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A Budget Worth Voting For

Council Corner: A Budget Worth Voting For

By April Sither, Town Council

The FY25 budget marks my sixth as an elected official. In that time I have served on the School Board finance committee twice and the Town Council finance committee twice, once as a reluctant chair. In my “off years” I have remained diligent in attending most finance committee meetings, budget workshops, and community roundtables. For six years I have debated mil rate goals, net budget goals, geometric mean, bond rating, tax impact, “no till zero”, “no too low,” and everything in between. I have written articles, letters to the editor, made Facebook memes, and stood beside my husband dressed in a giant dog costume waving a “vote yes” sign on the side of Rt. 1 with a baby strapped to my chest.  

I have voted in favor of budgets that I didn’t like because I appreciated the compromise it took to get there. This year was no exception. The budget put forth by the Town and School Department will result in a projected 1.5% increase in the tax rate - half of our well established 3% goal. While many towns throughout southern and central Maine are seeing double digit increases, your elected officials have responded to inflationary pressures, as well as the impact of the town-wide revaluation, with a modest increase that I hope will pass at the polls by a wide margin. Do I agree with every priority or dollar spent? Of course not. But the calls for further reductions being made by some are not in the best interest of our community at large.

My biggest concern this budget cycle is that some of you reading this article will have recently opened a letter from the town assessor and have learned that you will be experiencing a significant increase to your tax bill as a result of the town-wide revaluation…and that your gut reaction will be to vote down the school budget. To those residents, I get it, and I can promise you that I had you in mind when I approved this year's net budget increase. What I hope to convey here is that just a small portion of your increase is related to this budget. If you were heavily impacted by the reval, voting down the school budget will only have a minimal impact on your overall tax bill should the council take action to reduce the net budget request for a second referendum.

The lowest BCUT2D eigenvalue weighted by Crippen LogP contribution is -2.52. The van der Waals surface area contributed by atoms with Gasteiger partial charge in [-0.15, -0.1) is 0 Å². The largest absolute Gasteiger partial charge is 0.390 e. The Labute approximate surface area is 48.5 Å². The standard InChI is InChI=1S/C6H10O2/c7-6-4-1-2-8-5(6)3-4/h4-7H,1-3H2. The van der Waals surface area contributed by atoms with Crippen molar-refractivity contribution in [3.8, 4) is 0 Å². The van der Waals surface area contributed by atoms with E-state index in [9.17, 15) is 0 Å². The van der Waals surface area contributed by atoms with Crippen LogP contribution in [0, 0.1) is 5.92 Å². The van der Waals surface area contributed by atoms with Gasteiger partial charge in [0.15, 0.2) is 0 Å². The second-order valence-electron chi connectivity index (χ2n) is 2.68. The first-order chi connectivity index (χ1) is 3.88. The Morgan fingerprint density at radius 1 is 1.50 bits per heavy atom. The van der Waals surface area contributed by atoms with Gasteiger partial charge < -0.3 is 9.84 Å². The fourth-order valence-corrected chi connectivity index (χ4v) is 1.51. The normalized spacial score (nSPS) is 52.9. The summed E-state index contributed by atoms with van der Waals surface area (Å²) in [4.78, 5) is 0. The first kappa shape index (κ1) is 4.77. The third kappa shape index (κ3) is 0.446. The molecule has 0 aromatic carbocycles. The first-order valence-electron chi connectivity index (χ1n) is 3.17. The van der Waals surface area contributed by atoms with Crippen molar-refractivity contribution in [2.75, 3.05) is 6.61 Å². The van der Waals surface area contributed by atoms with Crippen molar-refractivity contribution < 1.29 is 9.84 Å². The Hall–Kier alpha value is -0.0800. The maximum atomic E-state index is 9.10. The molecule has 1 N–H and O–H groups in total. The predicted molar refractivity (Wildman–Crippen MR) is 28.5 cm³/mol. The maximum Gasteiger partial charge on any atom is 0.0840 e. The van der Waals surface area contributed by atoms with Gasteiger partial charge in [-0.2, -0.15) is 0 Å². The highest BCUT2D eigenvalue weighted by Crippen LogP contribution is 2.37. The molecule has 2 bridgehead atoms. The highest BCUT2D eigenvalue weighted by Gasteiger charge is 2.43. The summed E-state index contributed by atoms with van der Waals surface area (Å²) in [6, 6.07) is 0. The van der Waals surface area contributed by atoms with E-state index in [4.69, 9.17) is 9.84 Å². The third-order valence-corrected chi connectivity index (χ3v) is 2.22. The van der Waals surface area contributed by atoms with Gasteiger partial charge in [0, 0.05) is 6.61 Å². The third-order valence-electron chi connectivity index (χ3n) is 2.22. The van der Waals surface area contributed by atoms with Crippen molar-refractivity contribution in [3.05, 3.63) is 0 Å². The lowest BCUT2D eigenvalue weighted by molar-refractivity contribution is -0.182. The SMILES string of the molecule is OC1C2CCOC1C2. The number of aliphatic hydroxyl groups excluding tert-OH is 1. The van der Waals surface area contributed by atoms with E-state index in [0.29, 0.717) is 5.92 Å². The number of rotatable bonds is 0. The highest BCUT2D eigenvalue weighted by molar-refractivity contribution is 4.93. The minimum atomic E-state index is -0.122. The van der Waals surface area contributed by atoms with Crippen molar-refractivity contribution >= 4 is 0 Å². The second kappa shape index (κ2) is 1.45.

If I am being honest, this isn’t the budget I wanted for our community. I would love nothing more than to add critical positions to serve our residents, maintain our current level of service, and invest in our future. But I also recognize that for many residents, inflationary pressures, the loss of the senior tax stabilization program, and/or increased tax bills as a result of the revaluation make this a difficult year to make new investments. With that said, I genuinely believe this budget was built with the needs of our residents and students as a top priority, and for that I am very grateful. 

Early voting is taking place at Town Hall during business hours until June 6th. Election day is June 11th, and the polls will be open at Scarborough High School from 7am-8pm. My family and I will once again be waving signs on election day. According to my husband, it's my turn to wear the dog costume! See you out there voters! 

The views and opinions expressed in this article are those of the author and do not necessarily reflect the official policy or position of the Scarborough Town Council.

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